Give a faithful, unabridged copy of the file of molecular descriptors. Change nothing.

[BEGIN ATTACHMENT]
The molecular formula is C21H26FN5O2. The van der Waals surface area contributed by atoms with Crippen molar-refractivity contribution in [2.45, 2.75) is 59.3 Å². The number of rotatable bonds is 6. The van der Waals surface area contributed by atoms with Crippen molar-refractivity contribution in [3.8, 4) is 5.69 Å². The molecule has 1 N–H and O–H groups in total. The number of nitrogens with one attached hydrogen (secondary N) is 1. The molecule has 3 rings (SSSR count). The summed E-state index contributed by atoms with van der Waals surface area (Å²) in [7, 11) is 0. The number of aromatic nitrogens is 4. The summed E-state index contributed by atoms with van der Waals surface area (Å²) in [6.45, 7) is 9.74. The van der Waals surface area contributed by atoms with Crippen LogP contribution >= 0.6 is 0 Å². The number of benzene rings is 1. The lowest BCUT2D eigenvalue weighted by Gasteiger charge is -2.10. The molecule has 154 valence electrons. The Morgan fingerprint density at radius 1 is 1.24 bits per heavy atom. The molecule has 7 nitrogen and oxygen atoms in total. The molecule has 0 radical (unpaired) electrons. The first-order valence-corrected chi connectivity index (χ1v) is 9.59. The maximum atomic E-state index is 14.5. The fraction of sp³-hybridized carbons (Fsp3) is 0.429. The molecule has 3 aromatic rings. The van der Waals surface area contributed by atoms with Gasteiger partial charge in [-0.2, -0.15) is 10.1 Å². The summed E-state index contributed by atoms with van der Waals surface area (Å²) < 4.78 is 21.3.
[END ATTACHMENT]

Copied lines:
The molecular formula is C21H26FN5O2. The van der Waals surface area contributed by atoms with Crippen molar-refractivity contribution in [2.45, 2.75) is 59.3 Å². The number of rotatable bonds is 6. The van der Waals surface area contributed by atoms with Crippen molar-refractivity contribution in [3.8, 4) is 5.69 Å². The molecule has 1 N–H and O–H groups in total. The number of nitrogens with one attached hydrogen (secondary N) is 1. The molecule has 3 rings (SSSR count). The summed E-state index contributed by atoms with van der Waals surface area (Å²) in [7, 11) is 0. The number of aromatic nitrogens is 4. The summed E-state index contributed by atoms with van der Waals surface area (Å²) in [6.45, 7) is 9.74. The van der Waals surface area contributed by atoms with Crippen LogP contribution >= 0.6 is 0 Å². The number of benzene rings is 1. The lowest BCUT2D eigenvalue weighted by Gasteiger charge is -2.10. The molecule has 154 valence electrons. The Morgan fingerprint density at radius 1 is 1.24 bits per heavy atom. The molecule has 7 nitrogen and oxygen atoms in total. The molecule has 0 radical (unpaired) electrons. The first-order valence-corrected chi connectivity index (χ1v) is 9.59. The maximum atomic E-state index is 14.5. The fraction of sp³-hybridized carbons (Fsp3) is 0.429. The molecule has 3 aromatic rings. The van der Waals surface area contributed by atoms with Gasteiger partial charge in [-0.2, -0.15) is 10.1 Å². The summed E-state index contributed by atoms with van der Waals surface area (Å²) < 4.78 is 21.3.